Today begins another season of summer theatre camp classes at Writers Theatre of New Jersey. For the second summer in a row we are starting with a class of young writers in the Playwriting Workshop. These students will enter sixth through ninth grade in the fall and most have an interest in creative writing, if not playwriting in particular. In fact, this may be the first time I’ve had a summer playwriting class where all of the students have written a script before. Regardless of students’ background, the first day always poses the challenge to figure out how comfortable everyone is sharing their work as well as how willing they are to spend the time writing.
Over the years I’ve come to structure the first class as an overview of the entire process: we brainstorm, develop characters, instigate conflict, and explore how things like setting, time, and even physicality (what if what you just wrote was spoken by an object in the room?) can impact those elements. I ask a lot of questions – a LOT of them – and make sure to emphasize that as a playwright there are two audiences: the people who gather to hear the story, but also the creative artists who will embody the story and bring it to life. This is a lot to digest, but I find it is often a new realization for the writers that helps craft more theatrical stories.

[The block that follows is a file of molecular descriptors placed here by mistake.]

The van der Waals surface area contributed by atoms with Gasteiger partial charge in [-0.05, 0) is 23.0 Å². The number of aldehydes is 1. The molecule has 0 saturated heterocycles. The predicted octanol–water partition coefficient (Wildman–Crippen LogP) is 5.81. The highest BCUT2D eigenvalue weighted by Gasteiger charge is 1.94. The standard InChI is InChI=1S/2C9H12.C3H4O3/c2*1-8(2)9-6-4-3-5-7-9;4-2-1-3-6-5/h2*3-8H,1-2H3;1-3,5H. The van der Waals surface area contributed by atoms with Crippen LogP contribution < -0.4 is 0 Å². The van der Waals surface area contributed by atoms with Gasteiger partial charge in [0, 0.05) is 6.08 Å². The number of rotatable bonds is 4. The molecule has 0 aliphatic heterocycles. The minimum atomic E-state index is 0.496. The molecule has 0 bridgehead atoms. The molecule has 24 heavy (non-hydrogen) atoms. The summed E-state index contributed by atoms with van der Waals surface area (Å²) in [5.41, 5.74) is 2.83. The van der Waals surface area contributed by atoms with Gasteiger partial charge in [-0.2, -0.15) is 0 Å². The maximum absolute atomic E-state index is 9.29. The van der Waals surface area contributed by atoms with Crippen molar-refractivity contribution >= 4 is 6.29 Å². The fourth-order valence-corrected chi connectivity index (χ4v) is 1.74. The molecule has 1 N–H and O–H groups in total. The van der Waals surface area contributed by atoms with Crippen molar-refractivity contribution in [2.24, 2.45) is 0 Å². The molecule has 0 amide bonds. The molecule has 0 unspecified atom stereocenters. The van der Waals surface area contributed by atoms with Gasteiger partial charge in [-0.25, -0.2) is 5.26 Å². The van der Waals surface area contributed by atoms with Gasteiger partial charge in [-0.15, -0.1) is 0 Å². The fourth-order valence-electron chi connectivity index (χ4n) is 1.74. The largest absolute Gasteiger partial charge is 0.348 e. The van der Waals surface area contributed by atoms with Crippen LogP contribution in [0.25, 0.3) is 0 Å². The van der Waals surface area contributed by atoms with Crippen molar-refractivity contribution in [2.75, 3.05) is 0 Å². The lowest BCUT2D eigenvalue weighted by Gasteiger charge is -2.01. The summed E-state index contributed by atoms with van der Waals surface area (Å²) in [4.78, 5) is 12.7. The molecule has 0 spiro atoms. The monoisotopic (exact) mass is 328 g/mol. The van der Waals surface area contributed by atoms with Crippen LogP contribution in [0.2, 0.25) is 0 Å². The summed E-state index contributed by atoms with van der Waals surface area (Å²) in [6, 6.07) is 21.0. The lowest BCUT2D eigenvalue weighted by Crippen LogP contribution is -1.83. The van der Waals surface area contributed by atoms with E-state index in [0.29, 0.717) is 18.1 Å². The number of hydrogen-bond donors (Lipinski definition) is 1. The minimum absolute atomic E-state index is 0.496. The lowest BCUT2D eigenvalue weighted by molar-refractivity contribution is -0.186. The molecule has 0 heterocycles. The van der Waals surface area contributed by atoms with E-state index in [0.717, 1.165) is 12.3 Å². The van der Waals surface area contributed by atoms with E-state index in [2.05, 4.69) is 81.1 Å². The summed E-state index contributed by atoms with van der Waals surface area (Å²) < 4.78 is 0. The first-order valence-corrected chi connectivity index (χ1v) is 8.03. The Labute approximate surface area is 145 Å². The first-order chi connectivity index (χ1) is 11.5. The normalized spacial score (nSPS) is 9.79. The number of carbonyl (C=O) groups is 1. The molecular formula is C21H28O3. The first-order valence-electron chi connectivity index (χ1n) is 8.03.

This first day is also a chance for me to try out some new activities and approaches, or to alter how I introduce them within the two week course. Last year, my groups had a great time working with a Norman Rockwell April Fool’s Day painting from 1947 and an exercise in which they rewrote a scene using a location from outside the building. The latter experience of setting made quite an impact on the students last year that I anticipate using it earlier in the process, but still not until they’ve begun to establish the parameters of the play they will develop for a public sharing on the final day.
For today, I tried an adaptation of something I’ve done for a while. I asked the students to make a list of five things they knew to be true. These could be known facts, personal experiences, or even ideas that they could support like factual evidence. They then wrote about this truth in their own voice. To keep this from feeling like a persuasive essay, I asked that they think of it like telling the story, or sharing the information with someone else. Once this was done, I asked them to reread – and likely rewrite – what the had just done from the perspective of an object in the room. Once that was done, they had to imagine the truth from an opposite perspective. Who might believe the opposite was true? Why? What led them to have that belief or understanding? They then read the two opposing speeches and we talked about how having multiple perspectives made the “good guy” and “bad guy” more realistic and believable to an audience. I will look to keep this theme going throughout the session.